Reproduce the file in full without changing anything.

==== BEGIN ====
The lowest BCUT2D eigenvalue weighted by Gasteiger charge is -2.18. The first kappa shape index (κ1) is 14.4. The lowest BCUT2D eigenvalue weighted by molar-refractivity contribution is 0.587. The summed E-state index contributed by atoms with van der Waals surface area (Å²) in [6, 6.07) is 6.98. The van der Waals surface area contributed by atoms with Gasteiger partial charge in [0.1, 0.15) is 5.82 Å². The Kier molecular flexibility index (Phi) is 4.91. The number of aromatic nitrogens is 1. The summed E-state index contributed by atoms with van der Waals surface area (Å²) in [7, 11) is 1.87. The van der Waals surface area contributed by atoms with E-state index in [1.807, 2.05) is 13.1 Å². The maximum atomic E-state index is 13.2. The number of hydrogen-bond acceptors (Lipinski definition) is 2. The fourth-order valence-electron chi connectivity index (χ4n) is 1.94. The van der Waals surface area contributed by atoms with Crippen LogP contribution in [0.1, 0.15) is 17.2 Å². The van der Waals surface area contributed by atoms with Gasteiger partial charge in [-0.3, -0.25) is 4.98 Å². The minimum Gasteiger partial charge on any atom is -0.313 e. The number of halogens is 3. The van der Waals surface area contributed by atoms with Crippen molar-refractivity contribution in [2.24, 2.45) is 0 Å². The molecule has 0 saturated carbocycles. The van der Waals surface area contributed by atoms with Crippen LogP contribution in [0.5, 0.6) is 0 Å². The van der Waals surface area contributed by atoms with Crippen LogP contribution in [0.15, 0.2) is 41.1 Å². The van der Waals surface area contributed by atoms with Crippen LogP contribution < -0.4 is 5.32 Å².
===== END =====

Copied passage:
The lowest BCUT2D eigenvalue weighted by Gasteiger charge is -2.18. The first kappa shape index (κ1) is 14.4. The lowest BCUT2D eigenvalue weighted by molar-refractivity contribution is 0.587. The summed E-state index contributed by atoms with van der Waals surface area (Å²) in [6, 6.07) is 6.98. The van der Waals surface area contributed by atoms with Gasteiger partial charge in [0.1, 0.15) is 5.82 Å². The Kier molecular flexibility index (Phi) is 4.91. The number of aromatic nitrogens is 1. The summed E-state index contributed by atoms with van der Waals surface area (Å²) in [7, 11) is 1.87. The van der Waals surface area contributed by atoms with E-state index in [1.807, 2.05) is 13.1 Å². The maximum atomic E-state index is 13.2. The number of hydrogen-bond acceptors (Lipinski definition) is 2. The fourth-order valence-electron chi connectivity index (χ4n) is 1.94. The van der Waals surface area contributed by atoms with Crippen LogP contribution in [0.1, 0.15) is 17.2 Å². The van der Waals surface area contributed by atoms with Gasteiger partial charge in [-0.3, -0.25) is 4.98 Å². The minimum Gasteiger partial charge on any atom is -0.313 e. The number of halogens is 3. The van der Waals surface area contributed by atoms with Crippen molar-refractivity contribution in [2.24, 2.45) is 0 Å². The molecule has 0 saturated carbocycles. The van der Waals surface area contributed by atoms with Crippen LogP contribution in [0.5, 0.6) is 0 Å². The van der Waals surface area contributed by atoms with Crippen LogP contribution in [0.15, 0.2) is 41.1 Å². The van der Waals surface area contributed by atoms with Crippen LogP contribution < -0.4 is 5.32 Å².